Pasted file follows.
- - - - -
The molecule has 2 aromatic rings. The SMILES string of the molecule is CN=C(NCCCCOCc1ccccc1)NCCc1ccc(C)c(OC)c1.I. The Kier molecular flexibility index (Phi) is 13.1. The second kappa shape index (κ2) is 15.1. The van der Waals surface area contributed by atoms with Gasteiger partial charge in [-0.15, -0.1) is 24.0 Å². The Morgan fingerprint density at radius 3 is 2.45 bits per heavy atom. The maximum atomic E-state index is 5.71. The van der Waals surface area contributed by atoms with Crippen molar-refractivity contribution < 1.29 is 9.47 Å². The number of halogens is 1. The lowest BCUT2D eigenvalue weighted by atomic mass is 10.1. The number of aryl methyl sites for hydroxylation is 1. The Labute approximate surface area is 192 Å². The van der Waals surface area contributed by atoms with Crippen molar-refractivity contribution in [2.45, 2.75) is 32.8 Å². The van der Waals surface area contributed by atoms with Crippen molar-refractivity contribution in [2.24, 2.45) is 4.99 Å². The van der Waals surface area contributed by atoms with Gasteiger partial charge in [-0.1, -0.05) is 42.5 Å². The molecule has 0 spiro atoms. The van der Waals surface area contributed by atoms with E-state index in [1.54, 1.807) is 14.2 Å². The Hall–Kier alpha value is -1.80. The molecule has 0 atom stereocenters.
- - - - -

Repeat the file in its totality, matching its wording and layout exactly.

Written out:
The molecule has 2 aromatic rings. The SMILES string of the molecule is CN=C(NCCCCOCc1ccccc1)NCCc1ccc(C)c(OC)c1.I. The Kier molecular flexibility index (Phi) is 13.1. The second kappa shape index (κ2) is 15.1. The van der Waals surface area contributed by atoms with Gasteiger partial charge in [-0.15, -0.1) is 24.0 Å². The Morgan fingerprint density at radius 3 is 2.45 bits per heavy atom. The maximum atomic E-state index is 5.71. The van der Waals surface area contributed by atoms with Crippen molar-refractivity contribution < 1.29 is 9.47 Å². The number of halogens is 1. The lowest BCUT2D eigenvalue weighted by atomic mass is 10.1. The number of aryl methyl sites for hydroxylation is 1. The Labute approximate surface area is 192 Å². The van der Waals surface area contributed by atoms with Crippen molar-refractivity contribution in [2.45, 2.75) is 32.8 Å². The van der Waals surface area contributed by atoms with Crippen molar-refractivity contribution in [2.24, 2.45) is 4.99 Å². The van der Waals surface area contributed by atoms with Gasteiger partial charge in [-0.1, -0.05) is 42.5 Å². The molecule has 0 spiro atoms. The van der Waals surface area contributed by atoms with E-state index in [1.54, 1.807) is 14.2 Å². The Hall–Kier alpha value is -1.80. The molecule has 0 atom stereocenters.